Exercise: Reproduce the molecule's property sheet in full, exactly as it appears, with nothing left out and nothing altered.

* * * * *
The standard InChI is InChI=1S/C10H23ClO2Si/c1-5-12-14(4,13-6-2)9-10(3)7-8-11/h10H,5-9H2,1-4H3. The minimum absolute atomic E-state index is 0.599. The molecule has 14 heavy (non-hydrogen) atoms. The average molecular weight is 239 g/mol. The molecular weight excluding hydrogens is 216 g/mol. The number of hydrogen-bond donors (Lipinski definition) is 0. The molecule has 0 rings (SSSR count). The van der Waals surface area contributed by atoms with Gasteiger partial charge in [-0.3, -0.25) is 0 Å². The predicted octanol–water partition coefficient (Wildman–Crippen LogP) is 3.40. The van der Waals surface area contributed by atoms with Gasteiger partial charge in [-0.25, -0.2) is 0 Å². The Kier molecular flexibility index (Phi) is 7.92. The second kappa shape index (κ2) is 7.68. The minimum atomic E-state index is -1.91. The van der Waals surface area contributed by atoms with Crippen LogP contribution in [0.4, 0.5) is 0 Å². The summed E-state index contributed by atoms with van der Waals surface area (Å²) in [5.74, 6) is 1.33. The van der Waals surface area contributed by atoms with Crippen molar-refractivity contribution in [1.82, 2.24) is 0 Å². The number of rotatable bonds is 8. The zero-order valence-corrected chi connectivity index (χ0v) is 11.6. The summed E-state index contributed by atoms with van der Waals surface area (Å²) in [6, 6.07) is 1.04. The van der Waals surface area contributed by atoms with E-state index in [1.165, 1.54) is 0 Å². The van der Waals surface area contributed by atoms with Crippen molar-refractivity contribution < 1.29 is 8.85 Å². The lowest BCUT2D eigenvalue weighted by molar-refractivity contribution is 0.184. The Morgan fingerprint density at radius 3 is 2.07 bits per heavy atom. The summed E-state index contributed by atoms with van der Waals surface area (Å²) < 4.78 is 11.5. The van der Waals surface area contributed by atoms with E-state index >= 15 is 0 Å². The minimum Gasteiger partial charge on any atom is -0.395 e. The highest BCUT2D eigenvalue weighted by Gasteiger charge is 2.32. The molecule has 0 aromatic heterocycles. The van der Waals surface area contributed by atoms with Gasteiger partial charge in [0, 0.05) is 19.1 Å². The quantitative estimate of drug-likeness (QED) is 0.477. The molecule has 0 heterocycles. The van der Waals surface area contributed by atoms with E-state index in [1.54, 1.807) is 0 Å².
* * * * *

The standard InChI is InChI=1S/C10H23ClO2Si/c1-5-12-14(4,13-6-2)9-10(3)7-8-11/h10H,5-9H2,1-4H3. The minimum absolute atomic E-state index is 0.599. The molecule has 14 heavy (non-hydrogen) atoms. The average molecular weight is 239 g/mol. The molecular weight excluding hydrogens is 216 g/mol. The number of hydrogen-bond donors (Lipinski definition) is 0. The molecule has 0 rings (SSSR count). The van der Waals surface area contributed by atoms with Gasteiger partial charge in [-0.3, -0.25) is 0 Å². The predicted octanol–water partition coefficient (Wildman–Crippen LogP) is 3.40. The van der Waals surface area contributed by atoms with Gasteiger partial charge in [-0.25, -0.2) is 0 Å². The Kier molecular flexibility index (Phi) is 7.92. The second kappa shape index (κ2) is 7.68. The minimum atomic E-state index is -1.91. The van der Waals surface area contributed by atoms with Crippen LogP contribution in [0.4, 0.5) is 0 Å². The summed E-state index contributed by atoms with van der Waals surface area (Å²) in [5.74, 6) is 1.33. The van der Waals surface area contributed by atoms with Crippen molar-refractivity contribution in [1.82, 2.24) is 0 Å². The number of rotatable bonds is 8. The zero-order valence-corrected chi connectivity index (χ0v) is 11.6. The summed E-state index contributed by atoms with van der Waals surface area (Å²) in [6, 6.07) is 1.04. The van der Waals surface area contributed by atoms with E-state index in [1.165, 1.54) is 0 Å². The van der Waals surface area contributed by atoms with Crippen molar-refractivity contribution < 1.29 is 8.85 Å². The lowest BCUT2D eigenvalue weighted by molar-refractivity contribution is 0.184. The Morgan fingerprint density at radius 3 is 2.07 bits per heavy atom. The summed E-state index contributed by atoms with van der Waals surface area (Å²) < 4.78 is 11.5. The van der Waals surface area contributed by atoms with E-state index >= 15 is 0 Å². The minimum Gasteiger partial charge on any atom is -0.395 e. The highest BCUT2D eigenvalue weighted by Gasteiger charge is 2.32. The molecule has 0 aromatic heterocycles. The van der Waals surface area contributed by atoms with Gasteiger partial charge in [0, 0.05) is 19.1 Å². The quantitative estimate of drug-likeness (QED) is 0.477. The molecule has 0 heterocycles. The van der Waals surface area contributed by atoms with E-state index in [1.54, 1.807) is 0 Å².